Eastern states harvest washout
It was set to be the season that saved eastern states farmers, but as the rain continues to bucket down, growers are watching their hopes of a bumper season literally wash away.
Final estimates on how much it will cost the grains industry are still being determined, but early reports have the figure as high as $2 billion.
In September, the Australian Bureau of Agricultural and Resource Economics put the eastern states harvest at around 23 million tonnes, but now some growers are expected to write off entire cropping programs.
Across Queensland, New South Wales and Victoria, Graincorp has received just 5.08 million tonnes and segregations for sprouted canola, weather-affected wheat and field fungi-affected chickpeas have opened.
Get in front of tomorrow's news for FREE
Journalism for the curious Australian across politics, business, culture and opinion.READ NOW
NSW Farmers’ Association grains committee chair Mark Hoskinson said after 10 years of drought, growers had hoped to recoup some of their previous losses on what was expected to be a profitable season.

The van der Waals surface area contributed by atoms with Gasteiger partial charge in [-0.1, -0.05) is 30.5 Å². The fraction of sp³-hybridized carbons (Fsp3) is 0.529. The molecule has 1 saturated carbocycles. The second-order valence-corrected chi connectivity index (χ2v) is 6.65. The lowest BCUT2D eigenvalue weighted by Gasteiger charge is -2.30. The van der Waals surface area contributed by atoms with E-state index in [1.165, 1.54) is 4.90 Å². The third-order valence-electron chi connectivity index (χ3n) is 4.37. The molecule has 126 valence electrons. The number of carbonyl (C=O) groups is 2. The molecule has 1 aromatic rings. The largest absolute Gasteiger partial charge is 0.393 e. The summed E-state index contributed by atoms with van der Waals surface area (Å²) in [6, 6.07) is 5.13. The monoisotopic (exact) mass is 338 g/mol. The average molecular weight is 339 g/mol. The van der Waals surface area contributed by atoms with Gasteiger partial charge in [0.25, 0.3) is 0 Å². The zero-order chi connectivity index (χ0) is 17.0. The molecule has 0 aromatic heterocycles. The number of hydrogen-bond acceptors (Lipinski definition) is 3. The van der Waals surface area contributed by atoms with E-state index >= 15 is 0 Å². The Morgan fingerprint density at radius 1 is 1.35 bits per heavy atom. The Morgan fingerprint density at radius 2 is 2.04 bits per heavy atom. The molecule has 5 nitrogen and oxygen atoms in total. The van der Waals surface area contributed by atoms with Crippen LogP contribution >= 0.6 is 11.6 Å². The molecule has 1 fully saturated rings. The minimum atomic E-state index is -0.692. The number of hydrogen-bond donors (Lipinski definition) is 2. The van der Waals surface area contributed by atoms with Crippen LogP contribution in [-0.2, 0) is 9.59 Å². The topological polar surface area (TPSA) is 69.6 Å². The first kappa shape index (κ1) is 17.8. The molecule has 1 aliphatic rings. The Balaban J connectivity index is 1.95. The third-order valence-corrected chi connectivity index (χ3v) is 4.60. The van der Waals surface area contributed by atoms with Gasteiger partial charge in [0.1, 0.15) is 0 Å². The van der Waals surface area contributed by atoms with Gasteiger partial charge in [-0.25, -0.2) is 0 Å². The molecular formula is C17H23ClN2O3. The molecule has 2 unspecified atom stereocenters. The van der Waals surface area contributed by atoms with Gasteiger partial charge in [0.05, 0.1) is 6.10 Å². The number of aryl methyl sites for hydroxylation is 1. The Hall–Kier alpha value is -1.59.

Some had even invested in machinery to help harvest what was expected to be their biggest crop in years.
Croppers had high hopes for yield and prices right up until the eleventh hour, but Mr Hoskinson said many had low equity levels and would now be forced to make the tough decision on whether they could continue farming.
“What’s going to be left will hardly compensate for the losses of the past 10 years, let alone this year, ” he said.
“It’s a massive hit in the hip pocket, because a lot of money was put out for rust and pest control and a lot of urea, and that’s been shot now.
“The mental health aspect is dramatic. People were on a high before harvest, but we are really concerned now.”
Rain events late last week meant many farmers could not even get onto their paddocks, and those that could were finding quality and weight had been downgraded.
At Mr Hoskinson’s Kikoira farm, 120mm of rain fell last Wednesday alone.
Wheat that was going APH2 has since been downgraded and $100 a tonne wiped off.
Mr Hoskinson’s test weight was sitting at around 82 or 83, but now he has been getting just 74kg a hectolitre.
Halfway through his program, extra front tyres have been put on Mr Hoskinson’s harvester in an attempt to keep it from getting bogged.
Other areas haven’t fared better.
“Around Coonamble and Walgett, there could be a lot of losses, and Young and Cowra have sustained a lot of damage from water, ” Mr Hoskinson said.
The only plus is the deluge of rain will give growers the subsoil moisture to get an early start on canola and pulses next year.
In Victoria, some growers recorded 250mm in a 14-day period — more than they received for all of 2008.
Get the latest news from thewest.com.au in your inbox.
Sign up for our emails